Crafty spammer scammers have thought up a novel way to extort money through phishing – by asking users to send a fax.
Emails claiming to be from Paypal take advantage of warnings not to reply to phishing emails or click on links by asking users to fax their credit card and bank information directly to the phishers.
The emails start with the tell-tale lack of personalisation.
Dear Paypal Customer,
Unauthorized person tried to reset the password from your paypal account. We would like to ensure that your account was not accessed by an unauthorized third party. Because protecting the security of your account is our primary concern, you have to complete the affidavit form. Click here to download the form. Please send a fax in the next 24 hours to [number removed] with affidavit form completed.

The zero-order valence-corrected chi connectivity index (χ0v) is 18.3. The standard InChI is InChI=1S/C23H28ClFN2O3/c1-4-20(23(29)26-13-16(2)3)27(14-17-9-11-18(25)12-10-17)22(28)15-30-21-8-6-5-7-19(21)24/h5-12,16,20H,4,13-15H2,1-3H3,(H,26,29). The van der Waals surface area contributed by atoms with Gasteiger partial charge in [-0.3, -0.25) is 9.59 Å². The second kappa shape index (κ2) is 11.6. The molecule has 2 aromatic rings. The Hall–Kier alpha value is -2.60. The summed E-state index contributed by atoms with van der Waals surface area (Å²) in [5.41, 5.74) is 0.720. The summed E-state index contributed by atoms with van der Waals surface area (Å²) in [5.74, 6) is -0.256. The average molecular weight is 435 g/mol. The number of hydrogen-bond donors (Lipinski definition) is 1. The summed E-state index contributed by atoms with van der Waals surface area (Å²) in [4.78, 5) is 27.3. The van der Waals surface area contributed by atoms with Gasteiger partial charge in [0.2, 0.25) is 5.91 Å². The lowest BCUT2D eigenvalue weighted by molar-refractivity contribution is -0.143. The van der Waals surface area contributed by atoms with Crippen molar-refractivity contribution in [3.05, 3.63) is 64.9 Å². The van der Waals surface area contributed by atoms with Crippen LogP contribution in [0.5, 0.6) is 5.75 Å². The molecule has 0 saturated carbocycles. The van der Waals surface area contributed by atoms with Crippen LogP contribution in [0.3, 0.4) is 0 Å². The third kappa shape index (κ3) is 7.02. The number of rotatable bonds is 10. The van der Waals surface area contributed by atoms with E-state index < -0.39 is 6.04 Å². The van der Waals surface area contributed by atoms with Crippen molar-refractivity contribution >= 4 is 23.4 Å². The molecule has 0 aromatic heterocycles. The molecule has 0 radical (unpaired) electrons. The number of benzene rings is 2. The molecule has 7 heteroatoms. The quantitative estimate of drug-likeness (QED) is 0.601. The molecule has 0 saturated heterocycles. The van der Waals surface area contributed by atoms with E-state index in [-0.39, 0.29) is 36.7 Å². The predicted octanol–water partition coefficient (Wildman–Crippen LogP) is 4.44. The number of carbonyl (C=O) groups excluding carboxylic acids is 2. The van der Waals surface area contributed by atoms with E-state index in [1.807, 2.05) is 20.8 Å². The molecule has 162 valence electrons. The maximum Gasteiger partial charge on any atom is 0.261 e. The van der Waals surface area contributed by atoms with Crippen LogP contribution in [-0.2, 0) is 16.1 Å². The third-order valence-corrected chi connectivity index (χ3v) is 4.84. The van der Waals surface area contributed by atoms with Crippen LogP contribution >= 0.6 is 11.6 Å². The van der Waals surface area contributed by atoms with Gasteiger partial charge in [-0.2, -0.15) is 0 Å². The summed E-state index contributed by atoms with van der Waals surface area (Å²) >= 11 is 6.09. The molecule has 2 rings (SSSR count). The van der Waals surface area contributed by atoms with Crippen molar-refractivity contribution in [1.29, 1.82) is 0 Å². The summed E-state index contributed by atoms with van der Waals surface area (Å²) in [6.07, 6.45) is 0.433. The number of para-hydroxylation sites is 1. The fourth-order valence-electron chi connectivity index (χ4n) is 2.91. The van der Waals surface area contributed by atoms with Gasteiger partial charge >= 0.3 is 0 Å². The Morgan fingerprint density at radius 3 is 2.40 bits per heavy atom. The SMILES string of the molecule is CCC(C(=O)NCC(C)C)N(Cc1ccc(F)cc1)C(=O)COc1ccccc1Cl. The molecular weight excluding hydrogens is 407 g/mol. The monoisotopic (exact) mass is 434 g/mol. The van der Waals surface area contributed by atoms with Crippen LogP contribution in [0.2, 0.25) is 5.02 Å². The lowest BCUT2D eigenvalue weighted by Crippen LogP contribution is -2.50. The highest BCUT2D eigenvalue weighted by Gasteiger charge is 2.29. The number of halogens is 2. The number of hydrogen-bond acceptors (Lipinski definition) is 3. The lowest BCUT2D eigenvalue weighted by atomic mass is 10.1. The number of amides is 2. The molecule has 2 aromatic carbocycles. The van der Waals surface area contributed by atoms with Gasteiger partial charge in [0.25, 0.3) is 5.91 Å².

"In the last few days we have seen a number of attempts by phishers to use this technique. It's possible that some people who know that they need to be careful about entering their confidential information on a bogus website may think that completing and faxing back such a form is somehow safer," said Graham Cluley, senior technology consultant at antivirus company Sophos.
But the new phishing technique may not bring the results the phishers hope for.
"Interestingly, the phishing gang may have made a huge blunder by including the fax number in their scam," said Cluley.